UK: 2034So, if these numbers are correct, the United States has a violent crime rate lower than a fourth of Great Britain's, lower than half of Belgium's (where I live), and almost exactly half of Canada's.
South Africa: 1609
Two caveats: 1) I want to know how each of these countries defines "violent crime" before accepting these statistics. I wouldn't be surprised if the definitions varied significantly from country to country. I've heard that the USA has a higher murder rate than Canada, so it would be very unusual if Canada has an overall rate of violent crime that's double that of the States. 2) To accept these statistics would be to trust a) government and b) the popular press. I'm a little suspicious.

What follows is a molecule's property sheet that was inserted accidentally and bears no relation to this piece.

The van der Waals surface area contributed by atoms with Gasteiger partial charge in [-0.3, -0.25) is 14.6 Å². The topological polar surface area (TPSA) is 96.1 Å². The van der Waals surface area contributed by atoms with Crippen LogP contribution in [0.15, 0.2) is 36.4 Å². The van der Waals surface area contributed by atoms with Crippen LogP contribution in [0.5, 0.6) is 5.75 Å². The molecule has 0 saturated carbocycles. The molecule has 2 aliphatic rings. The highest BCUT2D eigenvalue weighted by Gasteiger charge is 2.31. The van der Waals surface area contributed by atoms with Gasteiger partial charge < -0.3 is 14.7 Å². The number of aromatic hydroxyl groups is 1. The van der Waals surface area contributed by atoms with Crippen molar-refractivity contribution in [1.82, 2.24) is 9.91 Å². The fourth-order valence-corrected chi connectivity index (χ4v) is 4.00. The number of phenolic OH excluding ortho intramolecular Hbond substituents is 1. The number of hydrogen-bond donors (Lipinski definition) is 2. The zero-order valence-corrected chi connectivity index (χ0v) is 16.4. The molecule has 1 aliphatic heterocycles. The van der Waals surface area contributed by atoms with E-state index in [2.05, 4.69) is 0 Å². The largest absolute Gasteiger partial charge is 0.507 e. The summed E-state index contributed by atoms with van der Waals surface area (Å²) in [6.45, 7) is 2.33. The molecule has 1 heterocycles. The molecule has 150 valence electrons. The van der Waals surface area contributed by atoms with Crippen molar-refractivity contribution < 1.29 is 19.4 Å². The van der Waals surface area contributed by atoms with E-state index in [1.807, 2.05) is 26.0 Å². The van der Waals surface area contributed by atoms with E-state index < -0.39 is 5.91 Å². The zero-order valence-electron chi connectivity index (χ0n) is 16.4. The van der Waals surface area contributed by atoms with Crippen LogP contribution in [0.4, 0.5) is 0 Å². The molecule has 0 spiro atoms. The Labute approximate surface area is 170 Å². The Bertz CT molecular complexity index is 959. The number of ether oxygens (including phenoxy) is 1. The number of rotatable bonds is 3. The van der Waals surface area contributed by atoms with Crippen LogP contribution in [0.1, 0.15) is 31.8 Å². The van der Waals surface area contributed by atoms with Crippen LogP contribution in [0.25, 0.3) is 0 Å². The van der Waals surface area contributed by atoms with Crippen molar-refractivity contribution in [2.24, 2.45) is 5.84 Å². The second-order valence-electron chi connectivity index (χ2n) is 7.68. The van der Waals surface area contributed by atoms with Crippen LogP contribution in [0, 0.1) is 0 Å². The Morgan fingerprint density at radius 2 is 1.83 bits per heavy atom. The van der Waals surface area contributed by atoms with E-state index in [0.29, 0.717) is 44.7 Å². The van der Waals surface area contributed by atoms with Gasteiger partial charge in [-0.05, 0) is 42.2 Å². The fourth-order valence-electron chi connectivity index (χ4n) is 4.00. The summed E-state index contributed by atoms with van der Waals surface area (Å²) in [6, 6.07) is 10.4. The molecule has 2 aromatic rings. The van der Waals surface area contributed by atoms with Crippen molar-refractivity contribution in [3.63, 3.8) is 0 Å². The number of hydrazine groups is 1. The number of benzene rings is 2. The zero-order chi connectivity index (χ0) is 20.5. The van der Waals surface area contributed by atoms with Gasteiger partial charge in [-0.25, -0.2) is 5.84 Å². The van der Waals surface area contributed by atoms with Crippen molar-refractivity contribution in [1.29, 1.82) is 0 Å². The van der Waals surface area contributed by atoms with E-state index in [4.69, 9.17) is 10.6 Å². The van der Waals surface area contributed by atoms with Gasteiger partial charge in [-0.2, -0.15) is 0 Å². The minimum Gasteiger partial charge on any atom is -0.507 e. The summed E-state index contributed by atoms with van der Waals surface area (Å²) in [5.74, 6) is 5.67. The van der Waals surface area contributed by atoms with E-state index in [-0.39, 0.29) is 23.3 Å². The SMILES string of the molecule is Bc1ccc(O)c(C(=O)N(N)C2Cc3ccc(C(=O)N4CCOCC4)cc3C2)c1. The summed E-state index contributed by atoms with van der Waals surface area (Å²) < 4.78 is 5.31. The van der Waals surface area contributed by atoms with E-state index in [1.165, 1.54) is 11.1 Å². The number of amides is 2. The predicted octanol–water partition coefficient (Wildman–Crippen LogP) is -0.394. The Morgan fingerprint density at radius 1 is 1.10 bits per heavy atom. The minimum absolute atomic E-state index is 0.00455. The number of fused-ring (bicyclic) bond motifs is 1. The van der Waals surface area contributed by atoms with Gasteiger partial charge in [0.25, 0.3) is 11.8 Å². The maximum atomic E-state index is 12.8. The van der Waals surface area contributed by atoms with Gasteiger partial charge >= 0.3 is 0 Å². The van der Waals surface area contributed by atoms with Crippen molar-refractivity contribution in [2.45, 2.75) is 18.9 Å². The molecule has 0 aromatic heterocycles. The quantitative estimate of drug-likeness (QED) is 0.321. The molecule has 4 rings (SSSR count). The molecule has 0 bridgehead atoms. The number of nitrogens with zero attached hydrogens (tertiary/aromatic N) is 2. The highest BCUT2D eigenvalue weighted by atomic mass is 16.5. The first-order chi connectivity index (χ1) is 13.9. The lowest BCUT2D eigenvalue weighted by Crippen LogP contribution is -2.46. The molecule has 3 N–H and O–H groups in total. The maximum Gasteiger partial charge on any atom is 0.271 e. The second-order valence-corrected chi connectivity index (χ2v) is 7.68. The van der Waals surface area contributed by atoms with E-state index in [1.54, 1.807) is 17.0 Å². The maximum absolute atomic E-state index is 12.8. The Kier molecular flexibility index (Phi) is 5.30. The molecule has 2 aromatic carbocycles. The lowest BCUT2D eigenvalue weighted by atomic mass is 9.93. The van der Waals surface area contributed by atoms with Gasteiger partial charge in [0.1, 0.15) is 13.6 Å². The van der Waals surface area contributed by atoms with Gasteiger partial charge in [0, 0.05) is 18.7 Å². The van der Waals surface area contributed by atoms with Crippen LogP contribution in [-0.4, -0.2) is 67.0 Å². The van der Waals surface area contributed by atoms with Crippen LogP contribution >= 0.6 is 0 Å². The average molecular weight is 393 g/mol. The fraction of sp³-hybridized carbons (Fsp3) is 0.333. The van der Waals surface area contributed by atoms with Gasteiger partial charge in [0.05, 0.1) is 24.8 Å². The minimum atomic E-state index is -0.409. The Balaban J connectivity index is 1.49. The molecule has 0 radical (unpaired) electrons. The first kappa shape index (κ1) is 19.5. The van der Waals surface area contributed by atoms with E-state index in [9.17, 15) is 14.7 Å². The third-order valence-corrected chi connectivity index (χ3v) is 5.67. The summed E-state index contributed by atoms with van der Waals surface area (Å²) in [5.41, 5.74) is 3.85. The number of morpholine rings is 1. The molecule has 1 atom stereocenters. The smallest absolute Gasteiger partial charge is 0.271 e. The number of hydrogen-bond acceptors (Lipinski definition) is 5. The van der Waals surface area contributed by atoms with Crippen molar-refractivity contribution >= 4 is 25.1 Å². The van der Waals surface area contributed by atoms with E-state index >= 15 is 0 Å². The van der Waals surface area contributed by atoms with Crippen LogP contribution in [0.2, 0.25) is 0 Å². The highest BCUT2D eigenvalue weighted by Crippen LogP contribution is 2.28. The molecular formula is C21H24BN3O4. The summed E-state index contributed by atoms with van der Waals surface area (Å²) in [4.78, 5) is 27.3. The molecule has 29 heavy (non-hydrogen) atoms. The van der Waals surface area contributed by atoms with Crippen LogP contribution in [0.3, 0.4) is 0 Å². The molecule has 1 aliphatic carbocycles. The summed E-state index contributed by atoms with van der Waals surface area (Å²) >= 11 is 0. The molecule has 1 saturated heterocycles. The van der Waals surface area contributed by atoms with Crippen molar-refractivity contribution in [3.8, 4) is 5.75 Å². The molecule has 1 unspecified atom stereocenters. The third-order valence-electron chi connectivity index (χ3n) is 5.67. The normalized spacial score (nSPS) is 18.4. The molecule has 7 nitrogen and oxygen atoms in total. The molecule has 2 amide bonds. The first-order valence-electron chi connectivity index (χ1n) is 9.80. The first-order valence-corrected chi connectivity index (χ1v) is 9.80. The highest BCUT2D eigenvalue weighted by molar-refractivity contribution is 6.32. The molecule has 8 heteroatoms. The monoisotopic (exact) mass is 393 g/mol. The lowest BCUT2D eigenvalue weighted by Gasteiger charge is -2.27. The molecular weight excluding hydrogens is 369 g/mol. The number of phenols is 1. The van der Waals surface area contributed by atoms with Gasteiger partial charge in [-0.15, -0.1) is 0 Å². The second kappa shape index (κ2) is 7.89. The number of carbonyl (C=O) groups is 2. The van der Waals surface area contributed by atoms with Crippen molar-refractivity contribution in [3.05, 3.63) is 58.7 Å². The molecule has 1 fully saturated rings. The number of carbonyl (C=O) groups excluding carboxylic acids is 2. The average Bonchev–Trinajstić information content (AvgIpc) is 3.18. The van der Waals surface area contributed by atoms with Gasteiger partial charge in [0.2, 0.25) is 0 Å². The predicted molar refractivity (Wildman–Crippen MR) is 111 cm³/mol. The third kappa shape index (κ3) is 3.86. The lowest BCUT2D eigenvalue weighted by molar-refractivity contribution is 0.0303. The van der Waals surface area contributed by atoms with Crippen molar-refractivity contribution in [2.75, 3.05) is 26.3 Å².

If these numbers are correct, though, I can think of several causes for the (alleged) misperception that America is more violent: 1) America has a population of over 300 million people, so it has a larger number of violent crimes than countries with significantly smaller populations. But this is obviously not a fair measure of how violent America is, because all of these other countries have (according to the article) a higher rate of violent crime. If their populations were equal to America's, their number of violent crimes would be much higher. 2) It may be (I really have no idea) that America has a higher rate of particular types of violent crimes that most people consider the most violent. So maybe the US has a higher rate of murder, but a lower rate of armed robbery. However, this is just speculation on my part. 3) America is founded on the complete rejection of the proverb "Don't air your dirty laundry in public." When something bad happens in the States, I hear about it over here. When something comparably bad happens over here, it generally does not receive as much attention. Not even close. 4) Movies, TV, and the mainstream media portray the US as extremely violent, and for many non-Americans, these media are their only exposure to the US. 5) Simple, pure, unadulterated anti-Americanism.